Air conditioning in Spain is now regulated.
Spain, by the decree of the recently implemented law, published in the official state gazette, mandates that the temperature of the air conditioning in public places be set at or above 27 degrees Celsius, which is approximately 80 degrees Fahrenheit.
In addition to that, Spain also mandates all public buildings in its country to make sure that the doors of the buildings remain closed the majority of the time.
All of these efforts are made in line with its commitment to conserve energy as a country, and also come at a time where the majority of European countries are experiencing intense heat in their current weather.
Low-Temperature Air Conditioning in Spain
Air conditioning in Spain is now encouraged by the government to be used in moderation.
As numerous countries in Europe struggle with a scorching summer and soaring energy prices, the government of Spain has become the most recent to advise its citizens to lower the temperature of their air conditioners.
Due to the current weather conditions, Pedro Sánchez, the Prime Minister of Spain, has stated publicly that there is an immediate need for the country to conserve energy.
He has even encouraged office workers to remove their ties in order to help them remain cool without the assistance of artificial means.
The Verge reported that the Prime Minister stated in a press conference last week, “I’ve asked ministers and public and private sector bosses not to wear ties unless it’s necessary.”
The decree mandates that public places, including train stations, bars, offices, theaters, shops, and airports, regulate their air conditioning.
The regulations stipulate that the interior temperature of heated spaces must be kept at or below 19 degrees Celsius, about 66 degrees Fahrenheit during the winter months, and will continue to be enforced at least until November 2023.
Furthermore, the decree is being implemented throughout all of Spain’s households in the form of a recommendation.
The country is trying to solve the dilemma of how to lower energy consumption in the most sustainable ways given the present condition of citizens suffering from intensified heat from climate change.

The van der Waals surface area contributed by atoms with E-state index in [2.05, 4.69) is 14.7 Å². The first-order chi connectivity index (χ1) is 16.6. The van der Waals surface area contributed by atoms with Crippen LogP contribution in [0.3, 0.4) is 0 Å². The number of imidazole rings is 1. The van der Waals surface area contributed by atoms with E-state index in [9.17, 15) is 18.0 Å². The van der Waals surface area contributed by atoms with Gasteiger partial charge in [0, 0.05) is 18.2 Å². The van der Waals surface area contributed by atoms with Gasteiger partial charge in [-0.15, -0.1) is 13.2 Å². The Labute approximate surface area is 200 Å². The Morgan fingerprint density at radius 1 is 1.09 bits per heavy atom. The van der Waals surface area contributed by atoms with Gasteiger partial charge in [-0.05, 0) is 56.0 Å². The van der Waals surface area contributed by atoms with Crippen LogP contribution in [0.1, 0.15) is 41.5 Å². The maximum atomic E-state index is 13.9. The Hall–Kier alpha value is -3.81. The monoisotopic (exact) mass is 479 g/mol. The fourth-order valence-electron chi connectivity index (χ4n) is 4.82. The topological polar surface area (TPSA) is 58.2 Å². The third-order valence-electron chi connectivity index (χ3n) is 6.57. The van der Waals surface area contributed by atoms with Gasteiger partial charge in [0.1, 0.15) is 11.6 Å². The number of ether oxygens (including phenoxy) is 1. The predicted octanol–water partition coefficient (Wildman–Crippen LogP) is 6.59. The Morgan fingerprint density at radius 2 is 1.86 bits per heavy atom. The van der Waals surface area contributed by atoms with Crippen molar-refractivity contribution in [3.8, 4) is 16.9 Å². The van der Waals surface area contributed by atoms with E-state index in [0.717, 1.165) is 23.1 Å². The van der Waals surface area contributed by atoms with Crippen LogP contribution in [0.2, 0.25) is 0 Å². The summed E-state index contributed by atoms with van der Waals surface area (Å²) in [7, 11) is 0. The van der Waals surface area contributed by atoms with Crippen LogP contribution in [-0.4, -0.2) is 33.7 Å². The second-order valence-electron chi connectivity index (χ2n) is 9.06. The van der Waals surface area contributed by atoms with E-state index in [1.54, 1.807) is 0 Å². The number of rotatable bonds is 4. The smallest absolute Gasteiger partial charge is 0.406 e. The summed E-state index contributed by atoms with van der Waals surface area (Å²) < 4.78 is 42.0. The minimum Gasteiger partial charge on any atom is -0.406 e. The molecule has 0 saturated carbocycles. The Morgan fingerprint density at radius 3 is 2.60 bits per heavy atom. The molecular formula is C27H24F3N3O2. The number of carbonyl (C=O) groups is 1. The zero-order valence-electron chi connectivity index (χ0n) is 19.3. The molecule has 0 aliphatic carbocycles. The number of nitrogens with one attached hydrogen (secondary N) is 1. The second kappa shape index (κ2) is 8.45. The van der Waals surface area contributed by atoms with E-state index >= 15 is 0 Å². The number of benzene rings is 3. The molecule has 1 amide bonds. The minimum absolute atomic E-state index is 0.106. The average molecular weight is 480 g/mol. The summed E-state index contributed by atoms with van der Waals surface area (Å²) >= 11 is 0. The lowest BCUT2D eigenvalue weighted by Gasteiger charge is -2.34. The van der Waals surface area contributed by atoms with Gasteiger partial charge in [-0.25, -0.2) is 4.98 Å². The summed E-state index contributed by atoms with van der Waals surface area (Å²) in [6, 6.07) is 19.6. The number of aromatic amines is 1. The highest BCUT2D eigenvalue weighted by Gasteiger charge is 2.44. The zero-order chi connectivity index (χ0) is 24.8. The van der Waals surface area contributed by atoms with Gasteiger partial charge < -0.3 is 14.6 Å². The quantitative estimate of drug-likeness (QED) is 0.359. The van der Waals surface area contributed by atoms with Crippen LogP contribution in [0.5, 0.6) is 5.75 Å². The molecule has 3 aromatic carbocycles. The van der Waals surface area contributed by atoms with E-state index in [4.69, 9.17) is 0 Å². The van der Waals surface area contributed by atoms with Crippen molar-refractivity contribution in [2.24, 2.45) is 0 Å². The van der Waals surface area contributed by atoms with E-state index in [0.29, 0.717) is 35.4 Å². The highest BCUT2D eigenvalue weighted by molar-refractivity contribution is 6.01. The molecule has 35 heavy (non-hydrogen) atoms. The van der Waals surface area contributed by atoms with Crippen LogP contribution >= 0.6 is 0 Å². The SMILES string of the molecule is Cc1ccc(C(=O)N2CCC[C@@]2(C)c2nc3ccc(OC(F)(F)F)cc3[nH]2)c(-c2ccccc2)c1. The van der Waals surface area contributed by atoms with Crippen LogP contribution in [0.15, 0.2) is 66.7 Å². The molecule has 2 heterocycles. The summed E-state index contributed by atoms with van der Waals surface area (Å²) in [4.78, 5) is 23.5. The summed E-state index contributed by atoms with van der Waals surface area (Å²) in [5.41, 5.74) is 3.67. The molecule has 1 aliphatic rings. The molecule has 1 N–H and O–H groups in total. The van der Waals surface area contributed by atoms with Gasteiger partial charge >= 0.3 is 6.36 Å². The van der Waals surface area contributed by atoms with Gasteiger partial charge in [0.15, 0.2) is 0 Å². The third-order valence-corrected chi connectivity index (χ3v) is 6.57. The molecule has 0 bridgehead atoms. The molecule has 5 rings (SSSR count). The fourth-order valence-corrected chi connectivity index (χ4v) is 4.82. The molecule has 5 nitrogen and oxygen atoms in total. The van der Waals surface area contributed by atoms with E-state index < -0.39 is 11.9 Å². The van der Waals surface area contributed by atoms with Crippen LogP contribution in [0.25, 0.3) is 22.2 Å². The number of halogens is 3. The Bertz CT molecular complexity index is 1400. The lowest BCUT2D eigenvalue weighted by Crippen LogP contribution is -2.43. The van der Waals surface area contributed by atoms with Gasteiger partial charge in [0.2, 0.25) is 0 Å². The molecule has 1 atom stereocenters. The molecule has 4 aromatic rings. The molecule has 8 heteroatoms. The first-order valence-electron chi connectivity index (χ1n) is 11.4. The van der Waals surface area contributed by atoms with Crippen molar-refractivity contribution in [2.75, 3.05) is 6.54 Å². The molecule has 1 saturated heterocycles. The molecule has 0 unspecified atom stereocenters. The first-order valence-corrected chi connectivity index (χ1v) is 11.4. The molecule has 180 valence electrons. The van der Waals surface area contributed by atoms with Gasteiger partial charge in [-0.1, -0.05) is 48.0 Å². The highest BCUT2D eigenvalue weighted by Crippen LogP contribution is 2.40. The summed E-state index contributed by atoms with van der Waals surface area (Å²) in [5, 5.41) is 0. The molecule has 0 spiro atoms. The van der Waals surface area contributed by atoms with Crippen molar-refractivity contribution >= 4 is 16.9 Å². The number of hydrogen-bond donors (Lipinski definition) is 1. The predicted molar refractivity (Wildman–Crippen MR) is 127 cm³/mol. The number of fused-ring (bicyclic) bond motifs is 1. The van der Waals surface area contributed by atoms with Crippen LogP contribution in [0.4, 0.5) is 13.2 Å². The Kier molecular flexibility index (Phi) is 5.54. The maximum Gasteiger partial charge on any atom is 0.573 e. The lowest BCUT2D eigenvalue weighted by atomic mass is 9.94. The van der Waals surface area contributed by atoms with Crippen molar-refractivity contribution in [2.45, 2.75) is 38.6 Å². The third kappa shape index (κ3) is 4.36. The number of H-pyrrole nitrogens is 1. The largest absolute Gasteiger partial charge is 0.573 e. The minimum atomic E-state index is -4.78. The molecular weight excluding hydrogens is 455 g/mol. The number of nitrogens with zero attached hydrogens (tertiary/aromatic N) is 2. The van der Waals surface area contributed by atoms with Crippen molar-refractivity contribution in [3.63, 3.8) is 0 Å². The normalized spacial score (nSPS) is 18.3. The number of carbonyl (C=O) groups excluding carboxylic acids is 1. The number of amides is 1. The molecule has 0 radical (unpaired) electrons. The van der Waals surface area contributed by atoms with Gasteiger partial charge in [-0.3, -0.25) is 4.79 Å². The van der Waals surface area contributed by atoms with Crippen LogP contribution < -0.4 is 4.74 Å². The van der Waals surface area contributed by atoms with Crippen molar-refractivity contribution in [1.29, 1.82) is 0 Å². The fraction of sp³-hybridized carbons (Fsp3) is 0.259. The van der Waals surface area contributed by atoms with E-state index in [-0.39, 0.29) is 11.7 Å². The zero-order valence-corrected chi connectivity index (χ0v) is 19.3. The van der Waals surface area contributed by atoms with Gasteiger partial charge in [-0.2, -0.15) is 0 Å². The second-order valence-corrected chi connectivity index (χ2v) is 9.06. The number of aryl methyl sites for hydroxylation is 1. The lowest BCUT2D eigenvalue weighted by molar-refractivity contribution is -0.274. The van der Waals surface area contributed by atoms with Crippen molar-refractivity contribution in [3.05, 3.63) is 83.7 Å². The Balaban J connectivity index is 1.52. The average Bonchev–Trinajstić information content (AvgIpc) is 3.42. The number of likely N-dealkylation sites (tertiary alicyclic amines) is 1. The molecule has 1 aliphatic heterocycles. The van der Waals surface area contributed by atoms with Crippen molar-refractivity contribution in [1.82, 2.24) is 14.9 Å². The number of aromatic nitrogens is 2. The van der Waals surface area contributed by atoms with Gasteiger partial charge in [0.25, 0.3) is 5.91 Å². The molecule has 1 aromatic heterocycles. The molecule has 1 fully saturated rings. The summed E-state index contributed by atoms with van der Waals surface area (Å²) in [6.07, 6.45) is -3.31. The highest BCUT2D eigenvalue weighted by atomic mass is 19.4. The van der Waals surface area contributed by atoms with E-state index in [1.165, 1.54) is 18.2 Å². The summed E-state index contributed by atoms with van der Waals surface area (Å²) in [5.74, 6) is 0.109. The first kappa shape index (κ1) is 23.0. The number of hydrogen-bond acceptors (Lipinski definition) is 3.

Energy Consumption in Europe
Air conditioning and lowering energy consumption is not just a present problem in Spain; other countries in Europe are also imposing legal mandates to come up with ways to become more energy efficient and less reliant on the supply of Russia’s gas.
As reported by The Guardian, the energy ministers of all 27 member states of the European Union (EU), with the exception of Hungary, voted in favor of a voluntary reduction in gas usage over the winter of 15 percent.
The 15 percent is a target that could become mandatory in the event that Russia ordered a total shutdown of gas to Europe.
As an example, France has imposed a fine of €750 on air-conditioned shops that will not keep their doors shut.
The country also plans to reduce the use of illuminated signage in shops as soon as they close, in an effort to reduce energy consumption.
Furthermore, in Germany, they have decided to switch off the lights on public monuments and turn off fountains, as well as switch public swimming pools and sports halls to cold showers.
Greece, which is a country reliant on Russia’s gas, has launched their own operation thermostat. In the warm months, the temperature of the air conditioners in public buildings will be lowered to no less than 27 degrees Celsius, and window shields will be installed.
The goal of this year’s Operation Thermostat initiative is to cut energy use by 10 percent, and by 30 percent by the year 2030.